Washington, April 26 : Scientists have urged for the development of low-carbon electricity to plug-in hybrid electric vehicles, which could help reduce greenhouse emissions that fuel global warming.
As mentioned by Carnegie Mellon University's Constantine Samaras and Kyle Meisterling in a recent article in the journal Environmental Science and Technology, federal legislators and the electricity industry need to increase the deployment of low-carbon electricity technology to power plug-in hybrid vehicles.
According to Samaras, "Plug-in hybrids represent an opportunity to reduce oil consumption, leverage next-generation biofuels and reduce greenhouse gas emissions."
"The types of power plants installed in the next two decades will not only affect how much we can reduce emissions from electricity, but also from vehicles if we plan on plug-in hybrids playing a substantial role," he said.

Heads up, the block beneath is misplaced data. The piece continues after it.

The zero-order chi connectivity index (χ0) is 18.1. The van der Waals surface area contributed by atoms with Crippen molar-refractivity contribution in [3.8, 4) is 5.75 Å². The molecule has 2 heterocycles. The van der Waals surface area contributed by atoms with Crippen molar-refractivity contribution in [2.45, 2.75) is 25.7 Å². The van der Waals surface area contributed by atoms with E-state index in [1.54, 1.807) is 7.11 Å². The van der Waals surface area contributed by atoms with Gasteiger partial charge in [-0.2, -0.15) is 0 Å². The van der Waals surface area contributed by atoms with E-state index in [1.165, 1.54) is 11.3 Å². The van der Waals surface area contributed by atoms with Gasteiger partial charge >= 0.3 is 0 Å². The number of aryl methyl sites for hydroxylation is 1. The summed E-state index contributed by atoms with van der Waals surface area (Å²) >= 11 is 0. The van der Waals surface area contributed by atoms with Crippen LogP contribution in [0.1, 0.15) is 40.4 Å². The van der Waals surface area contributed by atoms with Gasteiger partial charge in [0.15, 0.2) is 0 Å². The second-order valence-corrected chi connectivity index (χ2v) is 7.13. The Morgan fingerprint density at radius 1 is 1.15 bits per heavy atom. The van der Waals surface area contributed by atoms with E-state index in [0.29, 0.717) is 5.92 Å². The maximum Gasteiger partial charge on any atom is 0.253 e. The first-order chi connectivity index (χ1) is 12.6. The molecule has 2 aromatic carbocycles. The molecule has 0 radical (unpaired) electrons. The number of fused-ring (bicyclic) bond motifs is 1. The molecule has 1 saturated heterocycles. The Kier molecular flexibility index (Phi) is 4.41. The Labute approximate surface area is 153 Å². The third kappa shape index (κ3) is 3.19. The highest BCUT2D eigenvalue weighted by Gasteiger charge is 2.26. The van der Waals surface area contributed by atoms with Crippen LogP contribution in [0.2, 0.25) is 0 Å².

What the researchers have found is that even when the impacts from producing batteries are included, plug-in hybrids still produce slightly less greenhouse gases than hybrids that run only on gasoline.
"But plug-in hybrids could cut emissions in half if they are charged with electricity from low-carbon sources," said Meisterling.
Samaras and Meisterling have also determined that plug-ins may allow greater use of the limited supply of biofuels because they use a lot less gasoline than regular cars.
The researchers found that life cycle greenhouse gas emissions from plug-in hybrids are about one-third less than a traditional gasoline-powered car. They have also said that with coal-fired electricity, emissions from plug-in hybrids are still lower than traditional cars, but are higher than ordinary hybrids.
The call for increased low-carbon electricity supplies comes at a time when the US electricity industry plans to build 154 new coal plants in the next 24 years to replace older plants being phased out.
"The type of power plants we build today will be around for a long time. We need to begin developing policies that allow us to make big dents in oil dependence and greenhouse gas emissions," said Samaras.